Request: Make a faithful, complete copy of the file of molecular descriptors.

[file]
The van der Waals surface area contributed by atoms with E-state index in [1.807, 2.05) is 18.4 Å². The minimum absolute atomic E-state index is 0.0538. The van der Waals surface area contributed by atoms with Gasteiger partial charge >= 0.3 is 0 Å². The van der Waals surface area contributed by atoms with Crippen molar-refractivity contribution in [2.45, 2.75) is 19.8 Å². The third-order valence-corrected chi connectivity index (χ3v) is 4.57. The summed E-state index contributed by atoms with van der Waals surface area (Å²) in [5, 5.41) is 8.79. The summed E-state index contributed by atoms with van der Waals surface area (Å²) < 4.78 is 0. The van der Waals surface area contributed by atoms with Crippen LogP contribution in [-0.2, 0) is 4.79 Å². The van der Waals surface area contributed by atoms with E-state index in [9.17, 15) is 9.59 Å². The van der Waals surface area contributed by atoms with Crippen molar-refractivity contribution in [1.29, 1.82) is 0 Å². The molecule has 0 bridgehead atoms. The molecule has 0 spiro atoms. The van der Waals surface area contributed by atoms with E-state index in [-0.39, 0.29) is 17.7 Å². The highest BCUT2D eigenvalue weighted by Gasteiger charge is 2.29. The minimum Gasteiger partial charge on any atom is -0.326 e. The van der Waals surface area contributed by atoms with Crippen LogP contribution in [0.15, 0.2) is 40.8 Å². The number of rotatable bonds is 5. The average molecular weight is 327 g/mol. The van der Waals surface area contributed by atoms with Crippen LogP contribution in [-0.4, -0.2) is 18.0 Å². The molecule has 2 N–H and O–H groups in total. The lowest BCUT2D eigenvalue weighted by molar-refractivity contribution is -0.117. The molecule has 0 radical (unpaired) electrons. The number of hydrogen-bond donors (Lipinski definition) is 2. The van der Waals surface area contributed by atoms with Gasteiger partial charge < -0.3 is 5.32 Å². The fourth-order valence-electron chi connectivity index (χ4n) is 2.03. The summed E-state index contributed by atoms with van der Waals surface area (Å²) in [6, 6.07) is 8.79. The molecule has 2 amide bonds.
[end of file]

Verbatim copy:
The van der Waals surface area contributed by atoms with E-state index in [1.807, 2.05) is 18.4 Å². The minimum absolute atomic E-state index is 0.0538. The van der Waals surface area contributed by atoms with Gasteiger partial charge >= 0.3 is 0 Å². The van der Waals surface area contributed by atoms with Crippen molar-refractivity contribution in [2.45, 2.75) is 19.8 Å². The third-order valence-corrected chi connectivity index (χ3v) is 4.57. The summed E-state index contributed by atoms with van der Waals surface area (Å²) in [5, 5.41) is 8.79. The summed E-state index contributed by atoms with van der Waals surface area (Å²) < 4.78 is 0. The van der Waals surface area contributed by atoms with Crippen LogP contribution in [-0.2, 0) is 4.79 Å². The van der Waals surface area contributed by atoms with E-state index in [9.17, 15) is 9.59 Å². The van der Waals surface area contributed by atoms with Crippen molar-refractivity contribution in [1.29, 1.82) is 0 Å². The molecule has 0 bridgehead atoms. The molecule has 0 spiro atoms. The van der Waals surface area contributed by atoms with E-state index in [-0.39, 0.29) is 17.7 Å². The highest BCUT2D eigenvalue weighted by Gasteiger charge is 2.29. The minimum Gasteiger partial charge on any atom is -0.326 e. The van der Waals surface area contributed by atoms with Crippen LogP contribution in [0.15, 0.2) is 40.8 Å². The number of rotatable bonds is 5. The average molecular weight is 327 g/mol. The van der Waals surface area contributed by atoms with Crippen LogP contribution in [-0.4, -0.2) is 18.0 Å². The molecule has 2 N–H and O–H groups in total. The lowest BCUT2D eigenvalue weighted by molar-refractivity contribution is -0.117. The molecule has 0 radical (unpaired) electrons. The number of hydrogen-bond donors (Lipinski definition) is 2. The van der Waals surface area contributed by atoms with Gasteiger partial charge < -0.3 is 5.32 Å². The fourth-order valence-electron chi connectivity index (χ4n) is 2.03. The summed E-state index contributed by atoms with van der Waals surface area (Å²) in [6, 6.07) is 8.79. The molecule has 2 amide bonds.